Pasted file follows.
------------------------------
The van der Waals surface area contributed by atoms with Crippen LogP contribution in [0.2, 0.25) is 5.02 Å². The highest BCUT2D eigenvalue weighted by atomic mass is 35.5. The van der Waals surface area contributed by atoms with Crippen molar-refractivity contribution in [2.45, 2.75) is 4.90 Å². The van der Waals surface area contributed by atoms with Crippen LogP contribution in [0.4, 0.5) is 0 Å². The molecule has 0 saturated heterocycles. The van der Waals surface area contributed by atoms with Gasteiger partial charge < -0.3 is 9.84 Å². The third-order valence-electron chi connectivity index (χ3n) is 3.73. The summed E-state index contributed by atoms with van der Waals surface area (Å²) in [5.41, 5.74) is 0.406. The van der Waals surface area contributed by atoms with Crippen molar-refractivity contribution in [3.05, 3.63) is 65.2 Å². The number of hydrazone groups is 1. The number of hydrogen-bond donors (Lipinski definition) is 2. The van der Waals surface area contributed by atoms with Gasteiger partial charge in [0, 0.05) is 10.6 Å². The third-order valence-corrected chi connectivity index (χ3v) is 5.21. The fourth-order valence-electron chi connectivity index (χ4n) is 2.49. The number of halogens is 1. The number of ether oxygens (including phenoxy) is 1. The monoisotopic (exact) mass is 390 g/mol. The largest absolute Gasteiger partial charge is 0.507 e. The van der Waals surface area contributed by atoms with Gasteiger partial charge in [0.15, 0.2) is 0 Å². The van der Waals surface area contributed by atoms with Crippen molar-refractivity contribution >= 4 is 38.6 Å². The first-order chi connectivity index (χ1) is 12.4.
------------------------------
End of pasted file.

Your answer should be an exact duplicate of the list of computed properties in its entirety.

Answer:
The van der Waals surface area contributed by atoms with Crippen LogP contribution in [0.2, 0.25) is 5.02 Å². The highest BCUT2D eigenvalue weighted by atomic mass is 35.5. The van der Waals surface area contributed by atoms with Crippen molar-refractivity contribution in [2.45, 2.75) is 4.90 Å². The van der Waals surface area contributed by atoms with Crippen LogP contribution in [0.4, 0.5) is 0 Å². The molecule has 0 saturated heterocycles. The van der Waals surface area contributed by atoms with Gasteiger partial charge < -0.3 is 9.84 Å². The third-order valence-electron chi connectivity index (χ3n) is 3.73. The summed E-state index contributed by atoms with van der Waals surface area (Å²) in [5.41, 5.74) is 0.406. The van der Waals surface area contributed by atoms with Crippen molar-refractivity contribution in [3.05, 3.63) is 65.2 Å². The number of hydrazone groups is 1. The number of hydrogen-bond donors (Lipinski definition) is 2. The van der Waals surface area contributed by atoms with Gasteiger partial charge in [0, 0.05) is 10.6 Å². The third-order valence-corrected chi connectivity index (χ3v) is 5.21. The fourth-order valence-electron chi connectivity index (χ4n) is 2.49. The number of halogens is 1. The number of ether oxygens (including phenoxy) is 1. The monoisotopic (exact) mass is 390 g/mol. The largest absolute Gasteiger partial charge is 0.507 e. The van der Waals surface area contributed by atoms with Gasteiger partial charge in [0.15, 0.2) is 0 Å². The van der Waals surface area contributed by atoms with Crippen molar-refractivity contribution >= 4 is 38.6 Å². The first-order chi connectivity index (χ1) is 12.4.